Richard Pousette-Dart was born on June 8, 1916 in St. Paul, Minnesota. He began drawing and painting when he was eight. His father was Nathaniel Pousette, a painter and writer on art and artists, and his mother was Flora Louise Dart, a poet and musician. They hyphenated their surnames when they married to show that they respected each other as equals. Richard Pousette-Dart grew up in Valhalla, in Westchester County, New York. His father did not believe in formal art lessons and he spent hours sitting watching his father paint in his attic studio. Although he learned from his father, Richard Pousette-Dart was largely self taught as an artist. Art was only one of the many interests that he had as a child and he acquired them all through active involvement.
In 1936, he graduated from the Scarborough School, Scarborough-on-Hudson, New York. In 1936, Richard Pousette-Dart entered Bard College in Annandale-on-Hudson, New York. In rebellion against formal education, he only stayed a matter of months when he left to pursue his art activity in New York City. The artist started out as a sculptor. Then, Richard Pousette-Dart supported himself by doing lettering for the sculptor Paul Manship and then for two years as secretary and bookkeeper to a man who retouched colored photographs. At night, he worked on his own sculpture, painting and drawing. He also learned from his own direct experience with many works of art in museums, etc.
In 1939, having realized that he was “consumed by art,” Richard Pousette-Dart quit his job, thereby embarking upon years of financial struggle that did not end until the mid-1960′s, when his work began to sell. At the beginning of the 1940′s, he was forced to give up sculpture because of the expense. Richard Pousette-Dart became part of what became known as the New York School, but he never felt the camaraderie of a Paris cafe scene; instead he was belligerent about his aloneness.
In the late 1930′s, Richard Pousette-Dart developed a clean-edged style combining Cubist shapes with Surreal imagery. And then in the 1940′s, his canvases became biomorphic and cluttered and moved into Abstract Expressionism with work that focused on philosophical issues such as the hidden meaning of life. For Richard Pousette-Dart, it was a turning away from process-oriented gestural painting. Expressing his new frame of mind, he said: “Art is always mystical in its final meaning. . . Painting is a spark from an invisible, pointless central fire.” (Herskovic 266)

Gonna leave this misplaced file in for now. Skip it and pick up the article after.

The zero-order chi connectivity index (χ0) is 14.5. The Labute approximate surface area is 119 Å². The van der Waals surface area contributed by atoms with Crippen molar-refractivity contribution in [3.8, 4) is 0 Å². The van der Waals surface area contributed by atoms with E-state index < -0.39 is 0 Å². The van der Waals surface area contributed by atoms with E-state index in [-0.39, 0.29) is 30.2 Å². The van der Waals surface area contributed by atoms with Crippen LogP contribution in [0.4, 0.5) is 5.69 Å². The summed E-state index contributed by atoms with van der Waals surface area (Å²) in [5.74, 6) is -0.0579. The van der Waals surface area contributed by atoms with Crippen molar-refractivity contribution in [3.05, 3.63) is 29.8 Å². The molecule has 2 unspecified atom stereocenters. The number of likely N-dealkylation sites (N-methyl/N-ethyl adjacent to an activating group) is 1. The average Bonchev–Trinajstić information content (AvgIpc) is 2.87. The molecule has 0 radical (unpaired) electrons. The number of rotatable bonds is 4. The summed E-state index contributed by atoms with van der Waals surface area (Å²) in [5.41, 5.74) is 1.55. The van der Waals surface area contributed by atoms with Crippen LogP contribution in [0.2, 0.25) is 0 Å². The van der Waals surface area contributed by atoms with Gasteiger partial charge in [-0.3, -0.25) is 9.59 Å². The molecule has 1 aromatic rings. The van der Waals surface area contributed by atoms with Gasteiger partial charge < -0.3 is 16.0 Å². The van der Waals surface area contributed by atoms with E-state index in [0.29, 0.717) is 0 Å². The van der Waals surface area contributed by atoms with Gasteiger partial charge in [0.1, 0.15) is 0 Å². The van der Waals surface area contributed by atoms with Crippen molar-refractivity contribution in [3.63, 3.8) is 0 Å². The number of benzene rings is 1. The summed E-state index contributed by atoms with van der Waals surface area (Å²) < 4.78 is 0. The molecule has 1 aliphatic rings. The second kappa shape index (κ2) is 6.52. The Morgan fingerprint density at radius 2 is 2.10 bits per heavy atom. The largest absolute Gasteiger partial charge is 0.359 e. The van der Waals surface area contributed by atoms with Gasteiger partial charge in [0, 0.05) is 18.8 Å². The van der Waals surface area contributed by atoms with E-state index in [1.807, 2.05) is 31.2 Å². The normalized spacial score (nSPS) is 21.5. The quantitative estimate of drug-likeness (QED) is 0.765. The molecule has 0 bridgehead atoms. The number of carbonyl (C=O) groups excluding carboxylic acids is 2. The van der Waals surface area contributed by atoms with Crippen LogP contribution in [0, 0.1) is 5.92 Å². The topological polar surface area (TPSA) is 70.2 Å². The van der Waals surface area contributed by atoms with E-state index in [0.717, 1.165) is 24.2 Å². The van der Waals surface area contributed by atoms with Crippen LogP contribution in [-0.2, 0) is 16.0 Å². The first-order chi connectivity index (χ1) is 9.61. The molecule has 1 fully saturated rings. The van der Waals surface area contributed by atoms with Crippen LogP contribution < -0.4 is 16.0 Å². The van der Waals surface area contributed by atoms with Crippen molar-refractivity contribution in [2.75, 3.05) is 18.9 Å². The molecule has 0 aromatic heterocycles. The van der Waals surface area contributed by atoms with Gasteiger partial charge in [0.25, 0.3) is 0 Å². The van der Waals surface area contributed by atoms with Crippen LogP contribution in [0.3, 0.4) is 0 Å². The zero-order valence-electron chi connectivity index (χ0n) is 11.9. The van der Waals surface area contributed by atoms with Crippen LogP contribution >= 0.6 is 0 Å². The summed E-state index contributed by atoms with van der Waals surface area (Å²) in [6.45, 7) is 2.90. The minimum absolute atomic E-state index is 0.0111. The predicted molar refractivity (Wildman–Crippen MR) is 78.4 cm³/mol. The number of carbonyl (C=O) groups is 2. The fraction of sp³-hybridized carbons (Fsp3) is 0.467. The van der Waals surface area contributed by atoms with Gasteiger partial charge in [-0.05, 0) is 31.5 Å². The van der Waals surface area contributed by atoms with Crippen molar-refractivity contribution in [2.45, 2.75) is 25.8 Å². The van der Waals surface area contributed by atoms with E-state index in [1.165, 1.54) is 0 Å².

In 1946, Richard Pousette-Dart and Evelyn Gracey were married. In 1947, their daughter Joanna, who grew up to be a painter, was born and in 1952 their son Jonathan was born. The artist spent fourteen years painting in New York City. Then, at the age of thirty-four he moved with his family to a part of Rockland County which is rural and mountainous.
A first generation member of the New York School of Abstract Expressionism, Richard Pousette-Dart was included in many of their earliest exhibitions including at the Peggy Guggenheim Art of this Century Gallery in New York, the Venice Biennale in 1948 and the Museum of Modern Art’s 1949 exhibition “Contemporary American Painters”. During the early 1950′s, Richard Pousette-Dart’s work received much praise when Abstract Expressionism was at the height of its popularity. “He was also included in the infamous Life Magazine ‘Irascibles’ group photograph of the New York School, an image that would forever link him with that group of mid-century painters in New York that changed the course of the artworld.” (Christie’s)
Richard Pousette-Dart was also an art educator, holding teaching positions in New York City at the New School for Social Research (1959 to 1961); the School of Visual Arts in New York City (1964); Columbia University (1968 to 1969); Art Students League (1980-1981); and in Bronxville, New York at Sarah Lawrence College (1970-1974).
Richard Pousette-Dart died on October 25, 1992.
Matthew Baigell, Dictionary of American Art
Christie’s catalogue, Post War and Contemporary Art, 11/14/2002
Marika Herskovic, American Abstract Expressionism of the 1950′s
Richard Pousette-Dart’s Windows into the Unknowing, by Judith Higgins, ARTnews, January 1987
Richard Pousette-Dart, John Gordon, ed., Whitney Museum of American Art, Praeger, 1963, New York, NY
Richard Pousette-Dart, Robert Hobbs and Joanne Kuebler, Indianapolis Museum of Art, Indiana University Press, 1990, Indianapolis, IN
Compiled and written by Jean Ershler Schatz, artist and researcher of Laguna Woods, California.
Biography from the Archives of AskART.